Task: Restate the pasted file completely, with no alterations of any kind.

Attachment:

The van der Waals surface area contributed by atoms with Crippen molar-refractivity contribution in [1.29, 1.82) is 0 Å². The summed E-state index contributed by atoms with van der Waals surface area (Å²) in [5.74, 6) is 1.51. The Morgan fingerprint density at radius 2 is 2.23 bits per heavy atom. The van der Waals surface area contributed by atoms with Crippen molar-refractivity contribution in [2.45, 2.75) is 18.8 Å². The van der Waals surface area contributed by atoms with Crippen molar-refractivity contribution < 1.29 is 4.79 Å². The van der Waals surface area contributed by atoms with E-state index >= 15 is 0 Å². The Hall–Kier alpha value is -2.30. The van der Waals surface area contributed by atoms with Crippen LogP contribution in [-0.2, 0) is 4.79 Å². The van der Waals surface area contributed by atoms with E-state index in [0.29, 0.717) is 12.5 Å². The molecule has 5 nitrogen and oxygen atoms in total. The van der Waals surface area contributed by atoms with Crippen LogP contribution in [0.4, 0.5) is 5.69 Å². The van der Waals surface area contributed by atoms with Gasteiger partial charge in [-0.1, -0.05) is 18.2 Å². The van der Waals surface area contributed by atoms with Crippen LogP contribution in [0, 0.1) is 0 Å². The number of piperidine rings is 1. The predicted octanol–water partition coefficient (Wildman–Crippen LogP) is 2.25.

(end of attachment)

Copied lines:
The van der Waals surface area contributed by atoms with Crippen molar-refractivity contribution in [1.29, 1.82) is 0 Å². The summed E-state index contributed by atoms with van der Waals surface area (Å²) in [5.74, 6) is 1.51. The Morgan fingerprint density at radius 2 is 2.23 bits per heavy atom. The van der Waals surface area contributed by atoms with Crippen molar-refractivity contribution in [2.45, 2.75) is 18.8 Å². The van der Waals surface area contributed by atoms with Crippen molar-refractivity contribution < 1.29 is 4.79 Å². The van der Waals surface area contributed by atoms with E-state index >= 15 is 0 Å². The Hall–Kier alpha value is -2.30. The van der Waals surface area contributed by atoms with Crippen LogP contribution in [-0.2, 0) is 4.79 Å². The van der Waals surface area contributed by atoms with E-state index in [0.29, 0.717) is 12.5 Å². The molecule has 5 nitrogen and oxygen atoms in total. The van der Waals surface area contributed by atoms with Crippen LogP contribution in [0.4, 0.5) is 5.69 Å². The van der Waals surface area contributed by atoms with Gasteiger partial charge in [-0.1, -0.05) is 18.2 Å². The van der Waals surface area contributed by atoms with Crippen LogP contribution in [0, 0.1) is 0 Å². The number of piperidine rings is 1. The predicted octanol–water partition coefficient (Wildman–Crippen LogP) is 2.25.